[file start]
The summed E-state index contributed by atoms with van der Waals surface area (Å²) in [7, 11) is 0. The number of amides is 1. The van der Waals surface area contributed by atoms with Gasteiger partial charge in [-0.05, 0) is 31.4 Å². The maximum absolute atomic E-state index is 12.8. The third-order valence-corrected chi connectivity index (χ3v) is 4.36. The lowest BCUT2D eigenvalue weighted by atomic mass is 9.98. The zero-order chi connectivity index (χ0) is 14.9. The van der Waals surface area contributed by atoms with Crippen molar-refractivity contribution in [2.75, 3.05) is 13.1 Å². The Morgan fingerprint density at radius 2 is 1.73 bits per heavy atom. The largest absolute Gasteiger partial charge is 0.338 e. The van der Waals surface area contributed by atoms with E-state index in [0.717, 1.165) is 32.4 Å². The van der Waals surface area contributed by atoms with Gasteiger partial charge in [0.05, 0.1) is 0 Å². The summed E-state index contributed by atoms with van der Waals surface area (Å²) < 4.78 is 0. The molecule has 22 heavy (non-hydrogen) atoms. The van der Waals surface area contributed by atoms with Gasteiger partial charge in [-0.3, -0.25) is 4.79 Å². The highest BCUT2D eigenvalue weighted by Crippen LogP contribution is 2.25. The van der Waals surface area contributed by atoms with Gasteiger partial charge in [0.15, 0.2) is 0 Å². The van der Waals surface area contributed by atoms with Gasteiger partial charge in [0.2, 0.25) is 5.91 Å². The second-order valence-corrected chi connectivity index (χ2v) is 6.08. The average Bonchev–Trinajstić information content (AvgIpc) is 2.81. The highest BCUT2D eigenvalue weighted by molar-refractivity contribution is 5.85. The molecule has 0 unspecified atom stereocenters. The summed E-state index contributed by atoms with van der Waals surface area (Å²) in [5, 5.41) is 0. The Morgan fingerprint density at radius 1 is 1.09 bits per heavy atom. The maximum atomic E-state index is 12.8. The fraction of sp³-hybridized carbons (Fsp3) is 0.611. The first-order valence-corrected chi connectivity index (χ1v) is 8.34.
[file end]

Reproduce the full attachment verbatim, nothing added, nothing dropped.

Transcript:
The summed E-state index contributed by atoms with van der Waals surface area (Å²) in [7, 11) is 0. The number of amides is 1. The van der Waals surface area contributed by atoms with Gasteiger partial charge in [-0.05, 0) is 31.4 Å². The maximum absolute atomic E-state index is 12.8. The third-order valence-corrected chi connectivity index (χ3v) is 4.36. The lowest BCUT2D eigenvalue weighted by atomic mass is 9.98. The zero-order chi connectivity index (χ0) is 14.9. The van der Waals surface area contributed by atoms with Crippen molar-refractivity contribution in [2.75, 3.05) is 13.1 Å². The Morgan fingerprint density at radius 2 is 1.73 bits per heavy atom. The largest absolute Gasteiger partial charge is 0.338 e. The van der Waals surface area contributed by atoms with E-state index in [0.717, 1.165) is 32.4 Å². The van der Waals surface area contributed by atoms with Gasteiger partial charge in [0.05, 0.1) is 0 Å². The summed E-state index contributed by atoms with van der Waals surface area (Å²) < 4.78 is 0. The molecule has 22 heavy (non-hydrogen) atoms. The van der Waals surface area contributed by atoms with Gasteiger partial charge in [-0.3, -0.25) is 4.79 Å². The highest BCUT2D eigenvalue weighted by Crippen LogP contribution is 2.25. The van der Waals surface area contributed by atoms with Gasteiger partial charge in [0.15, 0.2) is 0 Å². The van der Waals surface area contributed by atoms with Gasteiger partial charge in [0.2, 0.25) is 5.91 Å². The second-order valence-corrected chi connectivity index (χ2v) is 6.08. The average Bonchev–Trinajstić information content (AvgIpc) is 2.81. The highest BCUT2D eigenvalue weighted by molar-refractivity contribution is 5.85. The molecule has 0 unspecified atom stereocenters. The summed E-state index contributed by atoms with van der Waals surface area (Å²) in [5, 5.41) is 0. The Morgan fingerprint density at radius 1 is 1.09 bits per heavy atom. The maximum atomic E-state index is 12.8. The fraction of sp³-hybridized carbons (Fsp3) is 0.611. The first-order valence-corrected chi connectivity index (χ1v) is 8.34.